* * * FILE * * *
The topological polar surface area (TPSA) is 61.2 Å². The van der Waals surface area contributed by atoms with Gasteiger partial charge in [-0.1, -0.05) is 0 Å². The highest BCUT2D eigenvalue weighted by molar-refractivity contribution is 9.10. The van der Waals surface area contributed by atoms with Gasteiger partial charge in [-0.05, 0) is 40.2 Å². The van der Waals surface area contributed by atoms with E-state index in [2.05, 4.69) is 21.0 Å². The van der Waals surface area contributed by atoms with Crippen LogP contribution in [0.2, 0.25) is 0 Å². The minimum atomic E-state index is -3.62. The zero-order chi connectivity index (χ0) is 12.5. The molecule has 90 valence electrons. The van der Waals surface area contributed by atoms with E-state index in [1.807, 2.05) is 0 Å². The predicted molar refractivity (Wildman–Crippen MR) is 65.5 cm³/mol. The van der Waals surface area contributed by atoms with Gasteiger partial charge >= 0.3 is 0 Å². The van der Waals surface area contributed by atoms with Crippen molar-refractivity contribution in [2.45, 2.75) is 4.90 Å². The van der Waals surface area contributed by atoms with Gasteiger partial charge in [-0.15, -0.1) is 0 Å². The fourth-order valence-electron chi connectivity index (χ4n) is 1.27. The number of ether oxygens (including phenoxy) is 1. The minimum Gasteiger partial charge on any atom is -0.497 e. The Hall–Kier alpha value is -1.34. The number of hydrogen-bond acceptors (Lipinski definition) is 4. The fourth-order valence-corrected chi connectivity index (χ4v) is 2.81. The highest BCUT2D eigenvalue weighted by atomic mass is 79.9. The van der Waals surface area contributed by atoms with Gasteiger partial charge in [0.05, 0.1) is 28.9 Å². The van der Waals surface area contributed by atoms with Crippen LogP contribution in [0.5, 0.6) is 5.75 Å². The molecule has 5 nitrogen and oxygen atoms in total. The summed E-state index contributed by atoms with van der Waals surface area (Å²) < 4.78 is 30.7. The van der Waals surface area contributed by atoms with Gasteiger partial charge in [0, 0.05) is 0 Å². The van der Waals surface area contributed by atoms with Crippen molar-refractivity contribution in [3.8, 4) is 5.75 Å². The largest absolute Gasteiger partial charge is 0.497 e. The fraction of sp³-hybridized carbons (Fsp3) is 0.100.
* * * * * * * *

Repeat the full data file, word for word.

The topological polar surface area (TPSA) is 61.2 Å². The van der Waals surface area contributed by atoms with Gasteiger partial charge in [-0.1, -0.05) is 0 Å². The highest BCUT2D eigenvalue weighted by molar-refractivity contribution is 9.10. The van der Waals surface area contributed by atoms with Gasteiger partial charge in [-0.05, 0) is 40.2 Å². The van der Waals surface area contributed by atoms with E-state index in [2.05, 4.69) is 21.0 Å². The van der Waals surface area contributed by atoms with Crippen LogP contribution in [0.2, 0.25) is 0 Å². The minimum atomic E-state index is -3.62. The zero-order chi connectivity index (χ0) is 12.5. The molecule has 90 valence electrons. The van der Waals surface area contributed by atoms with E-state index in [1.807, 2.05) is 0 Å². The predicted molar refractivity (Wildman–Crippen MR) is 65.5 cm³/mol. The van der Waals surface area contributed by atoms with Gasteiger partial charge >= 0.3 is 0 Å². The van der Waals surface area contributed by atoms with Crippen molar-refractivity contribution in [2.45, 2.75) is 4.90 Å². The van der Waals surface area contributed by atoms with Gasteiger partial charge in [-0.15, -0.1) is 0 Å². The fourth-order valence-electron chi connectivity index (χ4n) is 1.27. The number of ether oxygens (including phenoxy) is 1. The minimum Gasteiger partial charge on any atom is -0.497 e. The Hall–Kier alpha value is -1.34. The number of hydrogen-bond acceptors (Lipinski definition) is 4. The fourth-order valence-corrected chi connectivity index (χ4v) is 2.81. The highest BCUT2D eigenvalue weighted by atomic mass is 79.9. The van der Waals surface area contributed by atoms with Gasteiger partial charge in [0.05, 0.1) is 28.9 Å². The van der Waals surface area contributed by atoms with Crippen LogP contribution in [0.5, 0.6) is 5.75 Å². The molecule has 5 nitrogen and oxygen atoms in total. The summed E-state index contributed by atoms with van der Waals surface area (Å²) < 4.78 is 30.7. The van der Waals surface area contributed by atoms with Gasteiger partial charge in [0, 0.05) is 0 Å². The van der Waals surface area contributed by atoms with Crippen molar-refractivity contribution in [3.8, 4) is 5.75 Å². The largest absolute Gasteiger partial charge is 0.497 e. The fraction of sp³-hybridized carbons (Fsp3) is 0.100.